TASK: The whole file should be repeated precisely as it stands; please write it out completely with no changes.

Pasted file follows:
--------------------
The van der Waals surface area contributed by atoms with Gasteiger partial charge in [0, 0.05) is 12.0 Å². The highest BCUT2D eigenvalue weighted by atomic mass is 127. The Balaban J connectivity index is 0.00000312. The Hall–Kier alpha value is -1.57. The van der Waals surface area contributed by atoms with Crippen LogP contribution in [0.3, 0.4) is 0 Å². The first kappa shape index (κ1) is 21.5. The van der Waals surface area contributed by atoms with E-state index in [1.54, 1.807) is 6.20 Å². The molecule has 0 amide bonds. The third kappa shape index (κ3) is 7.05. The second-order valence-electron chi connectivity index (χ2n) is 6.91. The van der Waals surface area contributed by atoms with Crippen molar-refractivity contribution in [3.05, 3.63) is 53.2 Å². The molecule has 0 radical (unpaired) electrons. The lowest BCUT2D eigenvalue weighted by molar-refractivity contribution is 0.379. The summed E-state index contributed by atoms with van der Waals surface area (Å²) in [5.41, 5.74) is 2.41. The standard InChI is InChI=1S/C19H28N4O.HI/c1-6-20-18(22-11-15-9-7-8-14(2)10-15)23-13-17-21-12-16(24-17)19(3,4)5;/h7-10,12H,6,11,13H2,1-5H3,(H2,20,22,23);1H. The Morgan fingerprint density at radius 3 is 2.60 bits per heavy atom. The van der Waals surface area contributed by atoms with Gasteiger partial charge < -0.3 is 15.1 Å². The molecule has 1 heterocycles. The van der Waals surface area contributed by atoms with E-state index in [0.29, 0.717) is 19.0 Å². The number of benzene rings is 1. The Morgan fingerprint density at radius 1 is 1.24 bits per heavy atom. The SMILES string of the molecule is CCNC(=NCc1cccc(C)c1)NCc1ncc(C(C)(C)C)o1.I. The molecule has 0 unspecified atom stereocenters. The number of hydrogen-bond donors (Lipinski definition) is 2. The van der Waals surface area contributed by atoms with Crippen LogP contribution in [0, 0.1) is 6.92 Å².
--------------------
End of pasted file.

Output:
The van der Waals surface area contributed by atoms with Gasteiger partial charge in [0, 0.05) is 12.0 Å². The highest BCUT2D eigenvalue weighted by atomic mass is 127. The Balaban J connectivity index is 0.00000312. The Hall–Kier alpha value is -1.57. The van der Waals surface area contributed by atoms with Crippen LogP contribution in [0.3, 0.4) is 0 Å². The first kappa shape index (κ1) is 21.5. The van der Waals surface area contributed by atoms with E-state index in [1.54, 1.807) is 6.20 Å². The molecule has 0 amide bonds. The third kappa shape index (κ3) is 7.05. The second-order valence-electron chi connectivity index (χ2n) is 6.91. The van der Waals surface area contributed by atoms with Crippen molar-refractivity contribution in [3.05, 3.63) is 53.2 Å². The molecule has 0 radical (unpaired) electrons. The lowest BCUT2D eigenvalue weighted by molar-refractivity contribution is 0.379. The summed E-state index contributed by atoms with van der Waals surface area (Å²) in [5.41, 5.74) is 2.41. The standard InChI is InChI=1S/C19H28N4O.HI/c1-6-20-18(22-11-15-9-7-8-14(2)10-15)23-13-17-21-12-16(24-17)19(3,4)5;/h7-10,12H,6,11,13H2,1-5H3,(H2,20,22,23);1H. The Morgan fingerprint density at radius 3 is 2.60 bits per heavy atom. The van der Waals surface area contributed by atoms with Gasteiger partial charge < -0.3 is 15.1 Å². The molecule has 1 heterocycles. The van der Waals surface area contributed by atoms with E-state index in [0.29, 0.717) is 19.0 Å². The number of benzene rings is 1. The Morgan fingerprint density at radius 1 is 1.24 bits per heavy atom. The SMILES string of the molecule is CCNC(=NCc1cccc(C)c1)NCc1ncc(C(C)(C)C)o1.I. The molecule has 0 unspecified atom stereocenters. The number of hydrogen-bond donors (Lipinski definition) is 2. The van der Waals surface area contributed by atoms with Crippen LogP contribution in [0, 0.1) is 6.92 Å².